When I wrote down my intentions in January for the next three months, I added, at the end of each month, Go/Do Something You’ve Never Done. It seemed like a good way to at least prod me a little bit to get out of my comfy comfort zone and try something new. In January, my new thing was signing up for the Indian Vegetarian Cooking Class. I know that didn’t sound like much but for me it was and that’s all that matters. I’m quite liking it and each week the food tastes just a little bit less spicy to me so I figure that means I’m getting used to the chilli and cumin and hot peppers and all the other good things I’ve been cooking with for the first time. However, I still don’t and will not add cilantro to the top of my dishes.
So, this week, halfway through February — the most awful, longest short month in the year — I still had not ventured forth on a new adventure. Honestly, I hadn’t even thought of it and, shamefacedly had not even checked my intentions for a while. That means the story I promised myself to have a draft of by the end of this month, still hangs out there somewhere in my subconscious. I know it’s there since that promise does creep into my dreams now and then. There are nights, or early mornings more likely, where I will write pages and pages of dialogue only to forget them entirely when I wake up. Maybe I just don’t really want to do it, but I won’t venture forth there right now, especially since Moo, my friendly intention prod, will read this at some point and may be disappointed that I haven’t started yet — yet that wonderful word that keeps the possibilities of it happening in the future very much alive.
And, I had not thought of any new adventures for February. I could just blame this grey, grungy, unwelcoming month for that but that would be too easy. Then, the new adventure came to me on Thursday. It was unplanned and definitely unwelcome but it was something I had never done before so qualified as an adventure. I had gone to my doctor to talk about a concern I had. We had talked about it before and this time she said, “I think you should go to emergency.” “NO, NO, NO, I said. “YES, YES, YES,” she answered. She was taking no chances with my health and I should have thanked her for that instead of whining and thinking about the hours and hours I would be sitting there waiting and waiting and waiting. It was useless to argue with her so I said I’d get a taxi. Then, she said, “Oh, no, I’ll call an ambulance.” I did another chorus of “Nos” to which she answered, “If you croak on the street, I’ll be in a deep trouble.” I knew I couldn’t have that on my conscience, not that I planned on croaking on the street corner, but you never know, eh?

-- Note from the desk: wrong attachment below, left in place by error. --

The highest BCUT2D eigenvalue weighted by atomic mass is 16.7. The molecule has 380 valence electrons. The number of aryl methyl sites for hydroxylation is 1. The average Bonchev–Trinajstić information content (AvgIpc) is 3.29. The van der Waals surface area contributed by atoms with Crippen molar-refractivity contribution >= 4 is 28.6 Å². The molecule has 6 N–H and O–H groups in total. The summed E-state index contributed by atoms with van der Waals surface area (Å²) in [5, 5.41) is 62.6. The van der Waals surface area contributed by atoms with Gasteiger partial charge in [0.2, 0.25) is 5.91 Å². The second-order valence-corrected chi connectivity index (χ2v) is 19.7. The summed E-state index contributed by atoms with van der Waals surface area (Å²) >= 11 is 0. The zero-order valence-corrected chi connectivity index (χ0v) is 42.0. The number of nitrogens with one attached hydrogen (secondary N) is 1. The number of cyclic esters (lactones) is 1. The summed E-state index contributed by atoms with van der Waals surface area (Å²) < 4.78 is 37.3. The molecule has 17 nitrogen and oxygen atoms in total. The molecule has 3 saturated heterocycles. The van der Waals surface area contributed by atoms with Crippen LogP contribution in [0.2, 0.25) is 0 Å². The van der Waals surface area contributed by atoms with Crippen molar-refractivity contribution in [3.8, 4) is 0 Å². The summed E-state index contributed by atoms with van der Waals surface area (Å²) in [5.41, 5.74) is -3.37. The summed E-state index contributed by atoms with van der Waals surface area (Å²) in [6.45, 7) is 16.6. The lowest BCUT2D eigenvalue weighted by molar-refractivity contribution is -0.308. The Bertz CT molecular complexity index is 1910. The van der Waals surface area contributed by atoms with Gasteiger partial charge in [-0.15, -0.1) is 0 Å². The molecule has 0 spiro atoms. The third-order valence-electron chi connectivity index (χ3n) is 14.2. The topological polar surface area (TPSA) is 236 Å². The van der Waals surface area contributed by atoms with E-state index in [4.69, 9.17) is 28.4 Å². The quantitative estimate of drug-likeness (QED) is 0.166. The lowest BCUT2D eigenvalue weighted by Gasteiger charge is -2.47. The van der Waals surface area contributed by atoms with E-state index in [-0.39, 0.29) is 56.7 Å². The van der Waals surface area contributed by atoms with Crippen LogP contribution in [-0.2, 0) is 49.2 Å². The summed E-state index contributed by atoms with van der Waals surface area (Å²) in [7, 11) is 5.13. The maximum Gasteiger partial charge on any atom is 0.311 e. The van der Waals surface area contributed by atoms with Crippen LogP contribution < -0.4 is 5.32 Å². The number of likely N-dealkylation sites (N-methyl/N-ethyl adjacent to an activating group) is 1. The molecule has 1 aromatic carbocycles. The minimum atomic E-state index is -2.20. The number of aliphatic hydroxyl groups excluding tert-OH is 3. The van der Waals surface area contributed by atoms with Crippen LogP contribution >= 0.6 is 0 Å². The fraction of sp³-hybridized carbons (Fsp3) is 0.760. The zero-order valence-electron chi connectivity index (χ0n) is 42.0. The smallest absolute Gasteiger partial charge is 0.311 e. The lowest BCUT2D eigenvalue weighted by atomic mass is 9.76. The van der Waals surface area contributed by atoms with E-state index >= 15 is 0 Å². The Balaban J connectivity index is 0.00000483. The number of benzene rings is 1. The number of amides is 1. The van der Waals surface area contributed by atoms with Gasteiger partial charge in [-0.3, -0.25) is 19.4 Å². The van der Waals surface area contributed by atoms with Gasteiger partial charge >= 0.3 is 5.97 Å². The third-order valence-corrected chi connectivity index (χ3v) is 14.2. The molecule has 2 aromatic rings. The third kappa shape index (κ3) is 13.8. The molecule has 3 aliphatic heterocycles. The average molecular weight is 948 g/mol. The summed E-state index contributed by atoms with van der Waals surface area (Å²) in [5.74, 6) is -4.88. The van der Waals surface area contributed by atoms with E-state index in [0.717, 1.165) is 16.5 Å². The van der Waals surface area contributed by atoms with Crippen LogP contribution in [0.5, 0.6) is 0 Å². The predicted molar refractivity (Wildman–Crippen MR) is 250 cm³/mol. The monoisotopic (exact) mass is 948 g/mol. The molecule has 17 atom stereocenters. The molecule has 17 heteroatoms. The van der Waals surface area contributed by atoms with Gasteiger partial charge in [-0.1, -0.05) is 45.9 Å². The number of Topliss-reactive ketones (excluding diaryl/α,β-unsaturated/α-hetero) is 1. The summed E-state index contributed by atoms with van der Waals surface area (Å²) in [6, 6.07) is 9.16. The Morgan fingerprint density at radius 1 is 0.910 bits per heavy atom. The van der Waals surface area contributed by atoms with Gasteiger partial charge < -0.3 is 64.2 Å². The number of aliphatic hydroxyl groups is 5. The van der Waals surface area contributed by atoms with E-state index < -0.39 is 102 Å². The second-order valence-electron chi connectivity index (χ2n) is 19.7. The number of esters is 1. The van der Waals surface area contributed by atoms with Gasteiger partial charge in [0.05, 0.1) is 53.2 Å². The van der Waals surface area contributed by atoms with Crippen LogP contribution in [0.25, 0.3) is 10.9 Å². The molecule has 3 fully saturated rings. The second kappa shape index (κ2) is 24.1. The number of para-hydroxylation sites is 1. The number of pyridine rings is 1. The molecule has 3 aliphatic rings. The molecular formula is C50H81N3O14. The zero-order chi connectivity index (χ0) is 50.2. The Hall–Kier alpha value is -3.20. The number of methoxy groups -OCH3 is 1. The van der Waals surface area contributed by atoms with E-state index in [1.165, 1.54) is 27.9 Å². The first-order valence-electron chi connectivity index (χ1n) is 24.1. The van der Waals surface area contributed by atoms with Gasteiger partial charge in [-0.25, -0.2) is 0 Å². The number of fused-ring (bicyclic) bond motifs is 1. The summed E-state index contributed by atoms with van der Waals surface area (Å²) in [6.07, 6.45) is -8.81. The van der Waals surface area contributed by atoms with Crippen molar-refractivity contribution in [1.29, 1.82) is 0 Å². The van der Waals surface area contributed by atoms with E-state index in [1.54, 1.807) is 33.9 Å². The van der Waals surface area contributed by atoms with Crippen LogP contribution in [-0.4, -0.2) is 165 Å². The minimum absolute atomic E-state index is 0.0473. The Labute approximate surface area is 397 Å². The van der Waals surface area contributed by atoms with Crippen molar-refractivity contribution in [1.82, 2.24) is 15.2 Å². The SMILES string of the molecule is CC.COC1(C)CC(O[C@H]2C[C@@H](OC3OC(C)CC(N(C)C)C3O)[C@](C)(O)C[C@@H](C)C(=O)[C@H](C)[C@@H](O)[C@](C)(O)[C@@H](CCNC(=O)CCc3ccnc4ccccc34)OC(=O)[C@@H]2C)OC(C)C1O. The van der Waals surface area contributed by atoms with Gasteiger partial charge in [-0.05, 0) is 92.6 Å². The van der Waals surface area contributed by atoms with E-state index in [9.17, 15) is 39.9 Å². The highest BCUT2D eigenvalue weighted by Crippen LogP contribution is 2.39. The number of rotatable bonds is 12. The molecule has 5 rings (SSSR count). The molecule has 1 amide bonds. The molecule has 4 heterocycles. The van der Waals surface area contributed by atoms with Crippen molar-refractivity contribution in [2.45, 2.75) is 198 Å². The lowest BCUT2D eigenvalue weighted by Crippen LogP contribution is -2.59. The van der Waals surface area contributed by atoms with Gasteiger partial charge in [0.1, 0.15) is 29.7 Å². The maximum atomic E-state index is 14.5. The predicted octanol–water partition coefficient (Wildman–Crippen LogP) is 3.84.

I sat there and watched while she rang 911 — something else I’ve never done. She looked me in the eye as she recited her concerns and address and my vital statistics and “No, I hadn’t been to China lately”. Then we waited. She said, “Hey they could be two cute guys taking care of you.” That did not lighten my mood or the embarrassment I felt getting all this attention. But she was not budging and nor was I because in a blink of an eye the two big guys with all their bags and whistles and machines were filling up her tiny office. In seconds, they had me plugged into an Ecg machine, blood pressure cuff clamped around my arm and then one of them started firing rapid questions to my doctor and then writing down all her answers on his rubber glove which I thought was probably as good a place as anywhere. He, at least, wasn’t going to lose them.
Then it was time to leave, I asked that they not put me on a stretcher to get through the waiting room full of gawking folks. Instead, they walked on each side of me. I told them I felt like I was being arrested — which I was in a way. And, then, there, in front of the building, sat my the blue and white chariot, so to speak. I told them I had never been in one before. I think they thought my little bit of enthusiasm was just a tad weird. But, once I climbed up and they had strapped me to the stretcher and wrapped me in orange blankets. (I told them it was not a good colour for me to which one of them answered, “They were probably cheap because no one else wanted them so the city bought them.” ) Then we were off. I could see flashes of blocks that I was very familiar with but it all seemed like new territory from the perspective of the tiny back window which was all I could see.
I asked why we were stopping at lights. He said, “This is no reason to cause all that commotion.” I should have been relieved but, instead, I was a little disappointed that we weren’t blaring our way down Bathurst. They delivered me to the er, took care of my registration and getting more tests and then settled me for the long wait in a crowded and probably infectious waiting room. One of them went and got a mask and told me, “Wear this.” That was another new thing for me. As they left I thanked them and said, “I hope I never meet you again.” They smiled.
PS After a five hour wait during which I was very thankful I had a book with me, they told me they didn’t find anything wrong enough to have me sitting there any longer.